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Electric Sheep was a garage rock band founded in the early 1980s that found no success but featured members who went on to major fame: Adam Jones (future Tool guitarist) and Tom Morello (future Rage Against the Machine and Audioslave guitarist). The band has the distinction of having two members that made the Rolling Stone list of the 100 greatest guitarists of rock history,[1] alongside bands like The Byrds, The Allman Brothers Band, The Yardbirds, MC5, Sonic Youth, Crosby, Stills, Nash & Young, The Stills-Young Band and Radiohead.


Jones and Morello played in the band as students at Libertyville High School in Libertyville, Illinois. Jones played bass while Morello played guitar. Other members of the band included Chris George (lead vocals), Randy Cotton (keyboards) and Ward "Yardstick" Wilson (drums). Morello has recalled:[2]

Adam wasn't in the original lineup. There was this one guy who was sort of the principal player in the band--he was the only one in the group with any working knowledge of music--but he quit because he thought he was far above us. Adam was his replacement.

Jones told the same interviewer: "I was just so excited to officially be in a band. Of course, I had to borrow a bass because I didn't have one of my own."[3]

The band formed in the 1980-81 school year, initially as a joke. (At early performances, the band had no instruments.)[4] As time went on, however, the band evolved into a credible garage band (sometimes literally—one of the band's best-attended concerts was held in Morello's garage). The band was not well known, even within the school, but it did have an enthusiastic following among a limited circle.[5] Morello joked that they "had a pretty heavy rep in Libertyville" as "the bad boys of Midwestern punk," while Jones described the Sheep as a "terrible band, but great to see."[6]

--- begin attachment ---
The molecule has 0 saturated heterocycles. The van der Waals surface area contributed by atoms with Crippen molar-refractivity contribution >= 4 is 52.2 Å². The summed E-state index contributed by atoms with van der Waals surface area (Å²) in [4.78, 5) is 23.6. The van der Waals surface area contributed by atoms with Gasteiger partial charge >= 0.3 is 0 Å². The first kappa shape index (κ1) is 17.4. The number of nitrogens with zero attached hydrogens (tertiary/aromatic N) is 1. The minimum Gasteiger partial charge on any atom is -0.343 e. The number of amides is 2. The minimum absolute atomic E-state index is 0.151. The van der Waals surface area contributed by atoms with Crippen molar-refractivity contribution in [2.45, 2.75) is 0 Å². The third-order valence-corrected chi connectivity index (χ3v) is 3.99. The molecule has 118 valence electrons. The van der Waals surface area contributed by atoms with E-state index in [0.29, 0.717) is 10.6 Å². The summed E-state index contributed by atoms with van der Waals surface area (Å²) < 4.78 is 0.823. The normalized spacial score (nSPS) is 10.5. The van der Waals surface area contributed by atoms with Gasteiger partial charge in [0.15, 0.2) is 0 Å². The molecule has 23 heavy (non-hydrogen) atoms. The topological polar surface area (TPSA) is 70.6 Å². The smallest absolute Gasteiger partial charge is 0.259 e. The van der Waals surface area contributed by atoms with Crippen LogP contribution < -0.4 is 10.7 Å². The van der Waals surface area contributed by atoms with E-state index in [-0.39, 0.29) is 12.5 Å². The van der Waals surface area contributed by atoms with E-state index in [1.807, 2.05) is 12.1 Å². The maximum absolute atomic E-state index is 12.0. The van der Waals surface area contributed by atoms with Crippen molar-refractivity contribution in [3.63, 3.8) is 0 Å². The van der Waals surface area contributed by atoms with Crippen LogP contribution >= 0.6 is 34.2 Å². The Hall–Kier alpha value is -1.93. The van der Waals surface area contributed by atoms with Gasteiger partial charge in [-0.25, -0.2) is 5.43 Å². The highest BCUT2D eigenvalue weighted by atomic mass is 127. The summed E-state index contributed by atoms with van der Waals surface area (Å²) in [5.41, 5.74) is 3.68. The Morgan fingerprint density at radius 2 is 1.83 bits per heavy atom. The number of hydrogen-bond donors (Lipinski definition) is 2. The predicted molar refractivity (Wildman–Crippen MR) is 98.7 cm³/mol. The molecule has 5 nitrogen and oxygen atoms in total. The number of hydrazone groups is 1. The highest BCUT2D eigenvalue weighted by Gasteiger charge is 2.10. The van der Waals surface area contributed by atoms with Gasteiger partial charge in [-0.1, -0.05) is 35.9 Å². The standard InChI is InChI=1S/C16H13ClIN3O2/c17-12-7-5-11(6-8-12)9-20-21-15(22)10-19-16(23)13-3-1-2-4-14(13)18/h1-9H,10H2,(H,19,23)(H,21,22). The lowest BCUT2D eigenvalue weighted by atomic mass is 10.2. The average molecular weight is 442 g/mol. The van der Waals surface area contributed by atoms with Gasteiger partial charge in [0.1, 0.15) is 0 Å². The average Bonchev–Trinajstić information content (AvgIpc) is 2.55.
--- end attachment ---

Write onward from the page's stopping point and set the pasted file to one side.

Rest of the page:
Morello then described the band as a "punk" band, though at the time heavy metal was his major musical influence, and George always cited Mick Jagger as his main role model. Their best-known songs, which often had an element of dark humor, included "Rat Race," "She Eats Razors" and "Oh Jackie O." "Salvador Death Squad Blues," written by Morello, foreshadowed his later politically charged music.[7]

The band's name was apparently not inspired by Philip K. Dick's 1968 novel, Do Androids Dream of Electric Sheep?.[8] (The book would attain greater pop-cultural prominence in 1982 with the release of the film adaptation Blade Runner.) Morello makes no apologies for the name: "In a world of bands called Limp Bizkit and Hoobastank, Electric Sheep rolls off the tongue like a Shakespearean love sonnet," he told one interviewer.[9]


The only recording released in any formal way by the band is a cover of Steppenwolf's "Born to Be Wild," included on a record based on Libertyville High School's 1982 talent show called All Shook Up.[10] With George away at college, the recording features Geoff Johnson on vocals.[11]